When members of the Iowa Legislature show up at coffee shops in their districts on weekends, you won’t hear them talking about not trusting local government officials.
But that is at the heart of a bill that would turn city and county government topsy-turvy and place a straitjacket on the governments that are closest to the voters.
House Study Bill 165 is the product of Republicans who hold a majority of seats on the House Ways and Means Committee. A subcommittee has recommended approval of the bill.
If that doesn’t occur this year, don’t assume for a minute the idea is dead. Watch carefully when the 2020 session is gaveled in because ideas rarely ever go away when the same party controls both the House and the Senate, as well as the governor’s office.
HSB 165 would limit growth of cities’ and counties’ property tax levies to a maximum of 2% every year.
That cap would be imposed regardless of what problems a city or county is facing, regardless of the goals residents have told local leaders to address, regardless of how fast costs are rising for local government.
When you mix in the financial whammy created by a disaster like the tornado that plowed through Marshalltown last year or the massive floods that caused devastation in communities and counties last month, you begin to see why this bill is dangerously shortsighted.
Peter Fisher, research director for the Iowa Policy Project in Iowa City, and David Swenson, an economic scientist at Iowa State University, issued a sobering report on the legislation recently.
They said the bill would impose unprecedented state control over the budget decisions of local elected city councils and county boards of supervisors. “The proposal markedly changes how democratic government works in Iowa,” they wrote.
Lawmakers who support the concept behind the legislation would squirm mightily when Congress thinks about telling states what they must do or how they must do it. State lawmakers like to talk about the wisdom of leaving such decisions to officials who are closest to the voters.
Fisher and Swanson said the 2% cap on growth “is completely arbitrary, rendered even more so by its application to counties and cities of all sizes, declining or growing, rural or urban, in periods of expansion or in recession, with all the variations in voter preferences that exist across our state.”
They said a community experiencing significant growth year after year is likely to face demands for more services for the growing population that outstrip the growth in the community’s tax base. “An arbitrary limit could make it difficult for a city or county to accommodate growth, particularly where more affordable workforce housing is needed,” they wrote.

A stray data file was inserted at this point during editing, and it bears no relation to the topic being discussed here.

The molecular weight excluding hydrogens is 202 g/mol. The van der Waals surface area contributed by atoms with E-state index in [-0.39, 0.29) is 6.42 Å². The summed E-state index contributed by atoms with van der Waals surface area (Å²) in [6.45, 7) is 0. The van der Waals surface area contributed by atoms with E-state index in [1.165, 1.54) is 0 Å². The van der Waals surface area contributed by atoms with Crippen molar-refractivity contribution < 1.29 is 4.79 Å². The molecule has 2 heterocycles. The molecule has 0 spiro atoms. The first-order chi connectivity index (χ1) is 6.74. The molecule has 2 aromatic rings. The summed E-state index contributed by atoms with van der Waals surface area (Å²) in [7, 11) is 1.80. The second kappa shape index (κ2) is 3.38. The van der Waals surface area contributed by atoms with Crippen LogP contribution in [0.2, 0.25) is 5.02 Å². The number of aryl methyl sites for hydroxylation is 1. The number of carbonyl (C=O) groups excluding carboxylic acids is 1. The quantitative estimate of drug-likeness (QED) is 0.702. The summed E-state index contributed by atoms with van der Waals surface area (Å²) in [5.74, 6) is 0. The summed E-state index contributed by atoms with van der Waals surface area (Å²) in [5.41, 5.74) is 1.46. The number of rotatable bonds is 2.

“Rural areas that have lost a major employer or have simply not participated in the growth of urban centers may find themselves with a population with increasing needs for public services, but their voters’ needs could fall victim to the Legislature’s arbitrary cap,” the researchers said.
“Cities whose citizens want a new recreation center or a new library may be quite happy to pay for it but would find there is no room for the new operating costs under the 2% cap.”
Fisher and Swenson predicted that if the bill becomes law, it will force cuts in public services in many cities and counties.
Cities and counties would have to accommodate employee benefits under the 2% cap. But the report said pension contributions for workers covered by IPERS and public safety retirement plans, along with health insurance premiums, have risen faster than 2%.
For example, government employers’ health premiums in the Midwest have increased an average of 3.9% annually for the past 10 years, their report said.
Fisher and Swenson said total property taxes in Iowa have remained about 3.5% of personal income for the past 20 years. But property taxes for cities and counties have been more stable, averaging around 1.9% of personal income.
They said the bill would create an incentive for local government to turn to fees and local option sales taxes, even though those hit lower-income households harder.
A county board of supervisors or city council could propose exceeding the 2% growth limit. But voters could force a special election on the increase by submitting a petition signed by 20% of people who voted in the last presidential election.
“This bill, in other words, substitutes a cumbersome and costly special election for the local democracy embodied in the election of public officials … to make such decisions on our behalf, with our input, and with research and planning,” Fisher and Swenson wrote.
The next time your state representative or state senator shows up for a public forum, convey this clear message to them:
Tell them you prefer to trust the local county supervisors and the city council — people you already elect and see at school events or in the grocery store — to make these budget decisions for you, rather than having the decisions imposed by a group of people meeting in Des Moines for a few months each year.